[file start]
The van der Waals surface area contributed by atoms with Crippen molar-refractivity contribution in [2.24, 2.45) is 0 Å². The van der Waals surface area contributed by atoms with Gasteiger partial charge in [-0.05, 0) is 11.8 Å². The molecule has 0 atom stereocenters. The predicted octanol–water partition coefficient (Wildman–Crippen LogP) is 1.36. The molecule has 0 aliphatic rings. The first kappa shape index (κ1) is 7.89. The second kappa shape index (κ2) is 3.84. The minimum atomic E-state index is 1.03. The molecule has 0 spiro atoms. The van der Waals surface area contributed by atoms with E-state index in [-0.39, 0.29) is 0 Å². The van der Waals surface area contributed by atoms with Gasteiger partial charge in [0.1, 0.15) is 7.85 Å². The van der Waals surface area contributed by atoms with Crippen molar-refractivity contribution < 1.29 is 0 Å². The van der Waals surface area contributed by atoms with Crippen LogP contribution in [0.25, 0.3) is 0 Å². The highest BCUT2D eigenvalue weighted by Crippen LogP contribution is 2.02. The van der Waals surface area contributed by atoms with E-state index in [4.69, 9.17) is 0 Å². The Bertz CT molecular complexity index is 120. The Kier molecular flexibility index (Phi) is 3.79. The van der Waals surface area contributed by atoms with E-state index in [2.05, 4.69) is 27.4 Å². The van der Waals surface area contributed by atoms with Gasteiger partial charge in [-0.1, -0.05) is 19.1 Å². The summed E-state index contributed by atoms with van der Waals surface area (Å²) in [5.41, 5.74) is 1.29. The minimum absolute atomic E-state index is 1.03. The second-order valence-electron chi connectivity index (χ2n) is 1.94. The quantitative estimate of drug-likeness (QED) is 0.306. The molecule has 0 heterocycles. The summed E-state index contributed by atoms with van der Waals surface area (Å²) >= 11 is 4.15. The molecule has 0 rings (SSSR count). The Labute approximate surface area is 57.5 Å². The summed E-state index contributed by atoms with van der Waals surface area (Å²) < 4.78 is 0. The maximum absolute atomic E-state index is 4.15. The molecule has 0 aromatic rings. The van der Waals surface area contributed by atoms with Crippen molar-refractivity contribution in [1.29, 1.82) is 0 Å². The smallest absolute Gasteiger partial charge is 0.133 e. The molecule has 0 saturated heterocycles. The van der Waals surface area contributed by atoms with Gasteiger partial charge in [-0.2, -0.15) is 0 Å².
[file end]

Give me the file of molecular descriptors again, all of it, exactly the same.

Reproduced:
The van der Waals surface area contributed by atoms with Crippen molar-refractivity contribution in [2.24, 2.45) is 0 Å². The van der Waals surface area contributed by atoms with Gasteiger partial charge in [-0.05, 0) is 11.8 Å². The molecule has 0 atom stereocenters. The predicted octanol–water partition coefficient (Wildman–Crippen LogP) is 1.36. The molecule has 0 aliphatic rings. The first kappa shape index (κ1) is 7.89. The second kappa shape index (κ2) is 3.84. The minimum atomic E-state index is 1.03. The molecule has 0 spiro atoms. The van der Waals surface area contributed by atoms with E-state index in [-0.39, 0.29) is 0 Å². The van der Waals surface area contributed by atoms with Gasteiger partial charge in [0.1, 0.15) is 7.85 Å². The van der Waals surface area contributed by atoms with Crippen molar-refractivity contribution < 1.29 is 0 Å². The van der Waals surface area contributed by atoms with Crippen LogP contribution in [0.25, 0.3) is 0 Å². The highest BCUT2D eigenvalue weighted by Crippen LogP contribution is 2.02. The van der Waals surface area contributed by atoms with E-state index in [4.69, 9.17) is 0 Å². The Bertz CT molecular complexity index is 120. The Kier molecular flexibility index (Phi) is 3.79. The van der Waals surface area contributed by atoms with E-state index in [2.05, 4.69) is 27.4 Å². The van der Waals surface area contributed by atoms with Gasteiger partial charge in [-0.1, -0.05) is 19.1 Å². The summed E-state index contributed by atoms with van der Waals surface area (Å²) in [5.41, 5.74) is 1.29. The minimum absolute atomic E-state index is 1.03. The second-order valence-electron chi connectivity index (χ2n) is 1.94. The quantitative estimate of drug-likeness (QED) is 0.306. The molecule has 0 heterocycles. The summed E-state index contributed by atoms with van der Waals surface area (Å²) >= 11 is 4.15. The molecule has 0 rings (SSSR count). The Labute approximate surface area is 57.5 Å². The summed E-state index contributed by atoms with van der Waals surface area (Å²) < 4.78 is 0. The maximum absolute atomic E-state index is 4.15. The molecule has 0 aromatic rings. The van der Waals surface area contributed by atoms with Crippen molar-refractivity contribution in [1.29, 1.82) is 0 Å². The smallest absolute Gasteiger partial charge is 0.133 e. The molecule has 0 saturated heterocycles. The van der Waals surface area contributed by atoms with Gasteiger partial charge in [-0.2, -0.15) is 0 Å².